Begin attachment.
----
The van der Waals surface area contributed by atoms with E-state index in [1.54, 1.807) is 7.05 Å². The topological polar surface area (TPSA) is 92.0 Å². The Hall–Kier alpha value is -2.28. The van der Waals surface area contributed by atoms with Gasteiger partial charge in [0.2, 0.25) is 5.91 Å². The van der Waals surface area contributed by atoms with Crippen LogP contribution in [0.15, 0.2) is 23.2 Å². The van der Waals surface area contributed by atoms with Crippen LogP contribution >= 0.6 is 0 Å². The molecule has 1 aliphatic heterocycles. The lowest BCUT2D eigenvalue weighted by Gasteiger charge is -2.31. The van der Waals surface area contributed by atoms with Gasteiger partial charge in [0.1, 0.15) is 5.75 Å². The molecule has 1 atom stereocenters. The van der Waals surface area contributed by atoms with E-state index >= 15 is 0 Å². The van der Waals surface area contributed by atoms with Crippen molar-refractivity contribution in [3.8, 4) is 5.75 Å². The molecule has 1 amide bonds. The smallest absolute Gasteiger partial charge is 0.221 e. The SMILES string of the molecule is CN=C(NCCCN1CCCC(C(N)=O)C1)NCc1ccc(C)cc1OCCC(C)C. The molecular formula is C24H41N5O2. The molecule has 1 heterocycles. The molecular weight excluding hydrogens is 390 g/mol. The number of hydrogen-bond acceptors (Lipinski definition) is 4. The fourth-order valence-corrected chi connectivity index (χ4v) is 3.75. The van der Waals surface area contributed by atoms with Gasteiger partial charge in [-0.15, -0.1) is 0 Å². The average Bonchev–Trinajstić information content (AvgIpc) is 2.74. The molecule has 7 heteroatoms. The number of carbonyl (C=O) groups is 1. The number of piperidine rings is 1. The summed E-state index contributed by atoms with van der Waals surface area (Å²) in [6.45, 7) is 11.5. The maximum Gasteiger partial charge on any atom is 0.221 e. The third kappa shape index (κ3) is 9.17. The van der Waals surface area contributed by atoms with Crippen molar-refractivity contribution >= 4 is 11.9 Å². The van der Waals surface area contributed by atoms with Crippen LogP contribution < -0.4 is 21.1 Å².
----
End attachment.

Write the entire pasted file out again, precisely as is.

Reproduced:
The van der Waals surface area contributed by atoms with E-state index in [1.54, 1.807) is 7.05 Å². The topological polar surface area (TPSA) is 92.0 Å². The Hall–Kier alpha value is -2.28. The van der Waals surface area contributed by atoms with Gasteiger partial charge in [0.2, 0.25) is 5.91 Å². The van der Waals surface area contributed by atoms with Crippen LogP contribution in [0.15, 0.2) is 23.2 Å². The van der Waals surface area contributed by atoms with Crippen LogP contribution >= 0.6 is 0 Å². The molecule has 1 aliphatic heterocycles. The lowest BCUT2D eigenvalue weighted by Gasteiger charge is -2.31. The van der Waals surface area contributed by atoms with Gasteiger partial charge in [0.1, 0.15) is 5.75 Å². The molecule has 1 atom stereocenters. The van der Waals surface area contributed by atoms with E-state index >= 15 is 0 Å². The van der Waals surface area contributed by atoms with Crippen molar-refractivity contribution in [3.8, 4) is 5.75 Å². The molecule has 1 amide bonds. The smallest absolute Gasteiger partial charge is 0.221 e. The SMILES string of the molecule is CN=C(NCCCN1CCCC(C(N)=O)C1)NCc1ccc(C)cc1OCCC(C)C. The molecular formula is C24H41N5O2. The molecule has 1 heterocycles. The molecular weight excluding hydrogens is 390 g/mol. The number of hydrogen-bond acceptors (Lipinski definition) is 4. The fourth-order valence-corrected chi connectivity index (χ4v) is 3.75. The van der Waals surface area contributed by atoms with Gasteiger partial charge in [-0.15, -0.1) is 0 Å². The average Bonchev–Trinajstić information content (AvgIpc) is 2.74. The molecule has 7 heteroatoms. The number of carbonyl (C=O) groups is 1. The number of piperidine rings is 1. The summed E-state index contributed by atoms with van der Waals surface area (Å²) in [6.45, 7) is 11.5. The maximum Gasteiger partial charge on any atom is 0.221 e. The third kappa shape index (κ3) is 9.17. The van der Waals surface area contributed by atoms with Crippen molar-refractivity contribution >= 4 is 11.9 Å². The van der Waals surface area contributed by atoms with Crippen LogP contribution < -0.4 is 21.1 Å².